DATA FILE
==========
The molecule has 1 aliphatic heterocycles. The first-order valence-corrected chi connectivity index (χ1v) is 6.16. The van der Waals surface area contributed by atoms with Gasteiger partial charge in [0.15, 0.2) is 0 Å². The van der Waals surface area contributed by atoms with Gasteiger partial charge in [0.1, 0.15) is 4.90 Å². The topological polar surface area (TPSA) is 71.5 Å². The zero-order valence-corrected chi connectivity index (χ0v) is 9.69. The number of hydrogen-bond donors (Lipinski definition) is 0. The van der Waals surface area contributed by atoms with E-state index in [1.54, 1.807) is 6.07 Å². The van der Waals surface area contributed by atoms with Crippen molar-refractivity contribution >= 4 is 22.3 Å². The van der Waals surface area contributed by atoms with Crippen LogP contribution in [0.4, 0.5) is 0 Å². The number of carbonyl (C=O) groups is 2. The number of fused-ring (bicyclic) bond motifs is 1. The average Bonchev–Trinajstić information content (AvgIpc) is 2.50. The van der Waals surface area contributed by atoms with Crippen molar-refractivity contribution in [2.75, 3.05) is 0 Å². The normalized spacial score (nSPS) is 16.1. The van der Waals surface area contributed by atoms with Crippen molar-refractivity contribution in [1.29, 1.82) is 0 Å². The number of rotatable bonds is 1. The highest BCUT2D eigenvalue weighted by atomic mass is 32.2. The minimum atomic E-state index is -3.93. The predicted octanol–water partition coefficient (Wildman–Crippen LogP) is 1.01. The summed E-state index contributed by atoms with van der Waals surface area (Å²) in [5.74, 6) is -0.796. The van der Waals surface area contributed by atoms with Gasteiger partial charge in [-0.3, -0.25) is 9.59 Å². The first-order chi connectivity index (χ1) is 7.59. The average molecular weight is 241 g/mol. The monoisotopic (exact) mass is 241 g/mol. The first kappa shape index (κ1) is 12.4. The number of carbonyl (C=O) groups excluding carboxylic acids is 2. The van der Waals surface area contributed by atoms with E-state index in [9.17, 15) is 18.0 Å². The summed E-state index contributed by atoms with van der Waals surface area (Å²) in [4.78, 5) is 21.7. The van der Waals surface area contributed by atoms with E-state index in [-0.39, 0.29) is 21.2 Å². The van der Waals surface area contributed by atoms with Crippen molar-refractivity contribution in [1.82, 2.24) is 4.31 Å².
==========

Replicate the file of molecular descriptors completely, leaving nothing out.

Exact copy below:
The molecule has 1 aliphatic heterocycles. The first-order valence-corrected chi connectivity index (χ1v) is 6.16. The van der Waals surface area contributed by atoms with Gasteiger partial charge in [0.15, 0.2) is 0 Å². The van der Waals surface area contributed by atoms with Gasteiger partial charge in [0.1, 0.15) is 4.90 Å². The topological polar surface area (TPSA) is 71.5 Å². The zero-order valence-corrected chi connectivity index (χ0v) is 9.69. The number of hydrogen-bond donors (Lipinski definition) is 0. The van der Waals surface area contributed by atoms with E-state index in [1.54, 1.807) is 6.07 Å². The van der Waals surface area contributed by atoms with Crippen molar-refractivity contribution >= 4 is 22.3 Å². The van der Waals surface area contributed by atoms with Crippen LogP contribution in [0.4, 0.5) is 0 Å². The number of carbonyl (C=O) groups is 2. The number of fused-ring (bicyclic) bond motifs is 1. The average Bonchev–Trinajstić information content (AvgIpc) is 2.50. The van der Waals surface area contributed by atoms with Crippen molar-refractivity contribution in [2.75, 3.05) is 0 Å². The normalized spacial score (nSPS) is 16.1. The van der Waals surface area contributed by atoms with Crippen molar-refractivity contribution in [1.29, 1.82) is 0 Å². The number of rotatable bonds is 1. The highest BCUT2D eigenvalue weighted by atomic mass is 32.2. The minimum atomic E-state index is -3.93. The predicted octanol–water partition coefficient (Wildman–Crippen LogP) is 1.01. The summed E-state index contributed by atoms with van der Waals surface area (Å²) in [5.74, 6) is -0.796. The van der Waals surface area contributed by atoms with Gasteiger partial charge in [-0.3, -0.25) is 9.59 Å². The first-order chi connectivity index (χ1) is 7.59. The average molecular weight is 241 g/mol. The monoisotopic (exact) mass is 241 g/mol. The first kappa shape index (κ1) is 12.4. The number of carbonyl (C=O) groups excluding carboxylic acids is 2. The van der Waals surface area contributed by atoms with E-state index in [9.17, 15) is 18.0 Å². The summed E-state index contributed by atoms with van der Waals surface area (Å²) in [4.78, 5) is 21.7. The van der Waals surface area contributed by atoms with E-state index in [-0.39, 0.29) is 21.2 Å². The van der Waals surface area contributed by atoms with Crippen molar-refractivity contribution in [1.82, 2.24) is 4.31 Å².